Humane factor of warning
The Hong Kong Observatory (HKO) issued tropical cyclone warning, commonly known as Signal No 8, on Wednesday early morning as Typhoon Utor brushed by Hong Kong on its way toward the western coast of Guangdong. The signal stayed up for 12 hours until it was replaced by Signal No 3 shortly before 2 pm on Wednesday. The change meant people had to return to work because existing labor law requires employees to go to work when Signal No 8 is lowered before 2 pm on a workday. This time many salary earners were unhappy because they had to rush back to work, but only for about two or three hours when it was time to go home again.
To be perfectly honest, HKO did nothing wrong by following standard protocol on weather warning announcements based on scientific analysis of latest data and in accordance with existing law. It had forecasted well before the signal change that it could replace Signal No 8 with Signal No 3 at around 2 pm. And bus companies all resumed normal service before the signal change, at around 1 pm. These arrangements allowed people to go to work on time and, as a result, not many cases of serious crowding during the “abrupt” rush hour were reported. For these forecasts alone the HKO deserves a nod of approval if not a medal.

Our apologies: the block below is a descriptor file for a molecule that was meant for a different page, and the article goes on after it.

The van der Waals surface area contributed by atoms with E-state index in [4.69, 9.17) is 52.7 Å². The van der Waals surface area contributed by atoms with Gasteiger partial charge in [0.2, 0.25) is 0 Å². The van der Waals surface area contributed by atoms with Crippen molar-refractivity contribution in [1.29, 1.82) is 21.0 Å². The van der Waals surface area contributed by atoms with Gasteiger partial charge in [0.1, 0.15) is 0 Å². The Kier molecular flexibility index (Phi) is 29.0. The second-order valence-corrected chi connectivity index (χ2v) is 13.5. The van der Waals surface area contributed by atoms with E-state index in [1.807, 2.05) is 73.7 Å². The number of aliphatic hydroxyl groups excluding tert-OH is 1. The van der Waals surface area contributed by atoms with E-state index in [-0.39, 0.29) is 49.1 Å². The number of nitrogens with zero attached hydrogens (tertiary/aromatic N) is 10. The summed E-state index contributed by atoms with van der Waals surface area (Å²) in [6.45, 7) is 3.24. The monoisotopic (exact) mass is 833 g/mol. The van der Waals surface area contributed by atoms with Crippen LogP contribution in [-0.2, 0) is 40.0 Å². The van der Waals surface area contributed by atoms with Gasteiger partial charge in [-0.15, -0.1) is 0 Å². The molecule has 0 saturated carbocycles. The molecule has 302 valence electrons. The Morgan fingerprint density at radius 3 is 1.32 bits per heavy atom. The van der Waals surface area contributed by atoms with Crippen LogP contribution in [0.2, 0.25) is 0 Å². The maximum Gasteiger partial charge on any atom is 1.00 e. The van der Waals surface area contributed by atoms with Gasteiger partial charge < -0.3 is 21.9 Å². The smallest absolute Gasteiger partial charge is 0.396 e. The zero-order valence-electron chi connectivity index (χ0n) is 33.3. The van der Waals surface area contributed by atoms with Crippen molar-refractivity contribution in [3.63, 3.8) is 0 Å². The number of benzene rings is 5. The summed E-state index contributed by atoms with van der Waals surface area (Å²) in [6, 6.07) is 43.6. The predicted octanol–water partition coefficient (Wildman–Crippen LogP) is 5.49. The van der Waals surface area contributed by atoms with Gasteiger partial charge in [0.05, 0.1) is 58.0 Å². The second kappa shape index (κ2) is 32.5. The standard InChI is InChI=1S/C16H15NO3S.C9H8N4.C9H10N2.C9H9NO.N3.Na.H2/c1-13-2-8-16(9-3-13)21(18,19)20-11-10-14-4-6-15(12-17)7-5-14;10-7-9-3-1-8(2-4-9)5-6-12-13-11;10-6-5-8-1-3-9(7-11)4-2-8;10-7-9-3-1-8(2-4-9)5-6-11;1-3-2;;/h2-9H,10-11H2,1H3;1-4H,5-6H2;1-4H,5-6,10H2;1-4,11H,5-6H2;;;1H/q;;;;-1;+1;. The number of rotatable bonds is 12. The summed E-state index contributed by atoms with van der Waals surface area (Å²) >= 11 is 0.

As science and technology continue to advance weather forecasts are becoming more accurate, though Mother Nature’s mood swings remain as unpredictable as ever if not more so, making it very hard for the HKO to remain accurate at all time. Members of the public should appreciate the hard work of meteorologists at the HKO and understand weather forecasting is still a long way from becoming a precise science. That said, some people did have a hard time catching buses in order to be back at work on time on Wednesday afternoon and only to call it a day an hour or two later. Naturally they were upset about the short notice and resulting waste of time and bus fare.
This kind of complaint reminds the HKO its forecasts can be more flexible sometimes by looking at the timing from a more humane perspective, but only when public safety is reasonably assured. This is an excerpted translation of a Wen Wei Po editorial published on Aug 15.